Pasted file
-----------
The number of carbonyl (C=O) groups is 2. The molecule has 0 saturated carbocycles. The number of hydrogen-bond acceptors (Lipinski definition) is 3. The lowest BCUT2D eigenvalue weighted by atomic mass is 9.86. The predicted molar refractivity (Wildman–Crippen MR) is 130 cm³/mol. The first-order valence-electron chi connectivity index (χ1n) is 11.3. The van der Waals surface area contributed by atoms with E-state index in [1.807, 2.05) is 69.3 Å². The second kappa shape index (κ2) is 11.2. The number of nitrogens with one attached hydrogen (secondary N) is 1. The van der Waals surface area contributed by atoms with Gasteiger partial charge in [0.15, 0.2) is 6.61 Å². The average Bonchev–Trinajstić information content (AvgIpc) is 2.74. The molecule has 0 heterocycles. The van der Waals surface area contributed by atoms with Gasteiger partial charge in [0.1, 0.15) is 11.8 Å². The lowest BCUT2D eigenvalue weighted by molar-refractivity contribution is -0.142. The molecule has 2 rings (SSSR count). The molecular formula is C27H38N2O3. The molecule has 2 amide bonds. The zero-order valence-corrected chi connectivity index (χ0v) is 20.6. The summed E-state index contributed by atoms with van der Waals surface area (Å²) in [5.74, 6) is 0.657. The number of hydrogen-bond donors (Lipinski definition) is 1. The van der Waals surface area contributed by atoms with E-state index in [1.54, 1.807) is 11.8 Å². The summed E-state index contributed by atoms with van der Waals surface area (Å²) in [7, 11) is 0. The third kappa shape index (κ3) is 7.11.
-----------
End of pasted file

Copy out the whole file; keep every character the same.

The number of carbonyl (C=O) groups is 2. The molecule has 0 saturated carbocycles. The number of hydrogen-bond acceptors (Lipinski definition) is 3. The lowest BCUT2D eigenvalue weighted by atomic mass is 9.86. The predicted molar refractivity (Wildman–Crippen MR) is 130 cm³/mol. The first-order valence-electron chi connectivity index (χ1n) is 11.3. The van der Waals surface area contributed by atoms with E-state index in [1.807, 2.05) is 69.3 Å². The second kappa shape index (κ2) is 11.2. The number of nitrogens with one attached hydrogen (secondary N) is 1. The van der Waals surface area contributed by atoms with Gasteiger partial charge in [0.15, 0.2) is 6.61 Å². The average Bonchev–Trinajstić information content (AvgIpc) is 2.74. The molecule has 0 heterocycles. The van der Waals surface area contributed by atoms with Gasteiger partial charge in [0.1, 0.15) is 11.8 Å². The lowest BCUT2D eigenvalue weighted by molar-refractivity contribution is -0.142. The molecule has 2 rings (SSSR count). The molecular formula is C27H38N2O3. The molecule has 2 amide bonds. The zero-order valence-corrected chi connectivity index (χ0v) is 20.6. The summed E-state index contributed by atoms with van der Waals surface area (Å²) in [5.74, 6) is 0.657. The number of hydrogen-bond donors (Lipinski definition) is 1. The van der Waals surface area contributed by atoms with E-state index in [1.54, 1.807) is 11.8 Å². The summed E-state index contributed by atoms with van der Waals surface area (Å²) in [7, 11) is 0. The third kappa shape index (κ3) is 7.11.